In this hands-on activity, students are introduced to the concepts of static and kinetic friction and discover how the type of surface involved affects the strength of the frictional force. Prior to the activity, students discuss real life observations they have made illustrating friction at work (pushing an object across a rough surface, sliding on ice, etc.). The instructor may choose to pair this discussion with demonstrations, such as asking the students to push a heavy box across a slick surface, versus a carpeted surface. Discuss how kinetic friction is exerted on one surface by another when the two surfaces rub against each other because one or both of them is in motion. This frictional force is dependent on the type of surface as well as how hard the surfaces are pushing against each other. Students also learn that even when the object is not in motion, it is still being affected by static friction. One must exert a greater amount of force on the object than that which is being exerted by static friction in order to overcome it, causing the object in question to move. By understanding Newton’s laws, students may conclude that if you push or pull an object across a surface at a constant velocity, the force of friction is equal and opposite in direction to that of the push or pull.
Kinetic friction – The force of friction exerted on a surface as it rubs against another surface due to being in motion.
Static friction – The force exerted on a surface by another when neither surface is in motion. Maximum static friction is overcome when the object begins to move as a separate force is applied to it. Static friction acts in response to a force trying to cause it to move.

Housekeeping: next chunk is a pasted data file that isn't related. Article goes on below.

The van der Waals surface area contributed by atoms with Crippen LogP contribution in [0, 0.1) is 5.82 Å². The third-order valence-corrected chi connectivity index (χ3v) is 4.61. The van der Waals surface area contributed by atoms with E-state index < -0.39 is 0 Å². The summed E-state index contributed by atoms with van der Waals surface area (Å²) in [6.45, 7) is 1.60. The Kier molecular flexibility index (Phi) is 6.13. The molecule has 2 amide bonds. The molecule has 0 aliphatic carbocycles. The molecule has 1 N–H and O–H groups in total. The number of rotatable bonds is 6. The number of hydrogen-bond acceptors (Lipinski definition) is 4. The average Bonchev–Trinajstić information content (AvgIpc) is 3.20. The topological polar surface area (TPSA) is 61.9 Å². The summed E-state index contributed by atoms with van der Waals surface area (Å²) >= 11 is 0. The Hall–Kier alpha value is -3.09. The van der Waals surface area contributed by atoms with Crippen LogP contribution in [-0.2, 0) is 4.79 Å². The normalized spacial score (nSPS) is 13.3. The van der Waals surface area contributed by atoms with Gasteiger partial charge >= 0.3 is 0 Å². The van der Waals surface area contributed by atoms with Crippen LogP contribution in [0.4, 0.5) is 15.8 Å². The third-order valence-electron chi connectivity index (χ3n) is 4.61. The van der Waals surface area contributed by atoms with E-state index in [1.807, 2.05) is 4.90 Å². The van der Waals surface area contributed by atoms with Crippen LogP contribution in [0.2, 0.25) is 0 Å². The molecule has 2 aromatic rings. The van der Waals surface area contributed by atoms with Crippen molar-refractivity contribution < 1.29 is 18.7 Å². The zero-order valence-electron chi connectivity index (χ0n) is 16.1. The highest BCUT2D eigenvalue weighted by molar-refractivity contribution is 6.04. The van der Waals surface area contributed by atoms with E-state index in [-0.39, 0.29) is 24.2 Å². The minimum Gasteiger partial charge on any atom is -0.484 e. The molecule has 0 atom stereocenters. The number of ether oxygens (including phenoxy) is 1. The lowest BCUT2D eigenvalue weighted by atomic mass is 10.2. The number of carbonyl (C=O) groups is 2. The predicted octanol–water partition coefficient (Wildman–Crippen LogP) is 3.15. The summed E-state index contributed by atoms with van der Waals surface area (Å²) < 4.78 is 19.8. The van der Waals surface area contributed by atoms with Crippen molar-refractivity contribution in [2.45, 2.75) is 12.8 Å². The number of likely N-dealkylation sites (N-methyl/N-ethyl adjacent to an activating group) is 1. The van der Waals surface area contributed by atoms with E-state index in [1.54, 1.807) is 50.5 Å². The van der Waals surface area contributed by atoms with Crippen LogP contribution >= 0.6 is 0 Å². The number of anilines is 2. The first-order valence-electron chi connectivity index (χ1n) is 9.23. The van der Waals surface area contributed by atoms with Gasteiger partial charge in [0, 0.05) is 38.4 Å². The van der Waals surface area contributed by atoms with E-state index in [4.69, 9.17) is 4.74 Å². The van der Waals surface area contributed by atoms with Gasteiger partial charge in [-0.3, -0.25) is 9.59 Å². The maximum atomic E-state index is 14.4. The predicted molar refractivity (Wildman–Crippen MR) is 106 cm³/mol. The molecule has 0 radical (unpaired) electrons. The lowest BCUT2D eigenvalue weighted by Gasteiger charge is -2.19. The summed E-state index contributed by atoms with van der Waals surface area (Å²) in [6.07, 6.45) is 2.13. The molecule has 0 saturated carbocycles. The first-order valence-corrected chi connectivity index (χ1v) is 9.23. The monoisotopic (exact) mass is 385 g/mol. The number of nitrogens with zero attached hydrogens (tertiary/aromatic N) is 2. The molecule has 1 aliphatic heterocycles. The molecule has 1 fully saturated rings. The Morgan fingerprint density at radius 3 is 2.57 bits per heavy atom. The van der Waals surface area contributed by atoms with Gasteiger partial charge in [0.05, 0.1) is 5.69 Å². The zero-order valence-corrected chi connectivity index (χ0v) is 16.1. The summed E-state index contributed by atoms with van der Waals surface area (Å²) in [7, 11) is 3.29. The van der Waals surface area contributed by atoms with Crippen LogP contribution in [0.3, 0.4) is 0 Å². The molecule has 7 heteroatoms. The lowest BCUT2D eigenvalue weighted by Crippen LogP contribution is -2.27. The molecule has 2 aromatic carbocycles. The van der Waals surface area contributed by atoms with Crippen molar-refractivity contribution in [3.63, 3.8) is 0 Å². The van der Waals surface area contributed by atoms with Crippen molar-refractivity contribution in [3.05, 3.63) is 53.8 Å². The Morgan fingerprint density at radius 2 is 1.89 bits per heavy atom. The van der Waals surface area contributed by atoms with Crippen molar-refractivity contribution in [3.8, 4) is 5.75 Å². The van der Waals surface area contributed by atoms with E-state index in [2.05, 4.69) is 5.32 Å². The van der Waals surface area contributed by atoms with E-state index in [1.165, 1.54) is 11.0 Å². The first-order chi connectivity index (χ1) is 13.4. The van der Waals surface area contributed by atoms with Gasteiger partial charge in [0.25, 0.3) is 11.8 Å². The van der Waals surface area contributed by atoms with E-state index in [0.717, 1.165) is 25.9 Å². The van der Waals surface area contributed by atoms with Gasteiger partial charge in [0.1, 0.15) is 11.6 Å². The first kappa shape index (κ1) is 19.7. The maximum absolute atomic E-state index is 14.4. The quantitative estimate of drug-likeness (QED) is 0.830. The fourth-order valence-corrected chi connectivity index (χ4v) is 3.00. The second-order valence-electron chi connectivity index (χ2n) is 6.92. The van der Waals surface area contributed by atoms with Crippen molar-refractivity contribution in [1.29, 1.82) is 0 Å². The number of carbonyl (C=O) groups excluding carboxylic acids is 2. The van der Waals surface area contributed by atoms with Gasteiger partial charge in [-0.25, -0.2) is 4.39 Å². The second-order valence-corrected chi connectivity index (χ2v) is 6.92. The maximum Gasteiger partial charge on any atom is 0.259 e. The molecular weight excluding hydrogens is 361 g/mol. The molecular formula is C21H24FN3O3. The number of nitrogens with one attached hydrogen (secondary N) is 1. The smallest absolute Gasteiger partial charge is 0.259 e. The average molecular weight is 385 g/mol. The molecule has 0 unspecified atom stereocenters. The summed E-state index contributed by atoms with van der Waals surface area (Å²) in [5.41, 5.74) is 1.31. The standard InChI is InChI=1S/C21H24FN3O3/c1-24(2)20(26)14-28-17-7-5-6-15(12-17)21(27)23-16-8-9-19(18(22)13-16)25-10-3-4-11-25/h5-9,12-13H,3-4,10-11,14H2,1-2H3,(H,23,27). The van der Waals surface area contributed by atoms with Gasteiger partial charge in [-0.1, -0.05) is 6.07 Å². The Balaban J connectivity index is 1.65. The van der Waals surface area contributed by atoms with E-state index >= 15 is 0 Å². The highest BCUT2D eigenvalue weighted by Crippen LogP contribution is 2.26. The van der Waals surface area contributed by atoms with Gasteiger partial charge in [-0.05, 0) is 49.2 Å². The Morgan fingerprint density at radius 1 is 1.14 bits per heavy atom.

Newton’s Third Law – When an object exerts a force on another object, the second object exerts a force of equal strength and opposite in direction, back upon the first object.
This activity allows students with visual impairments to explore how the tactile qualities of different surfaces directly affect frictional force. The use of pennies as an informal metric of force is chosen due to ease-of-use, but a further extension/alteration could include the use of an adapted spring scale, of which is shown below. To observe the movement of the object across the different surfaces the student may be directed to place their hand at the edge of the surface, or lightly above it, feeling for the moment when the pull of the pennies exceeds that of maximum static friction and object is set into motion.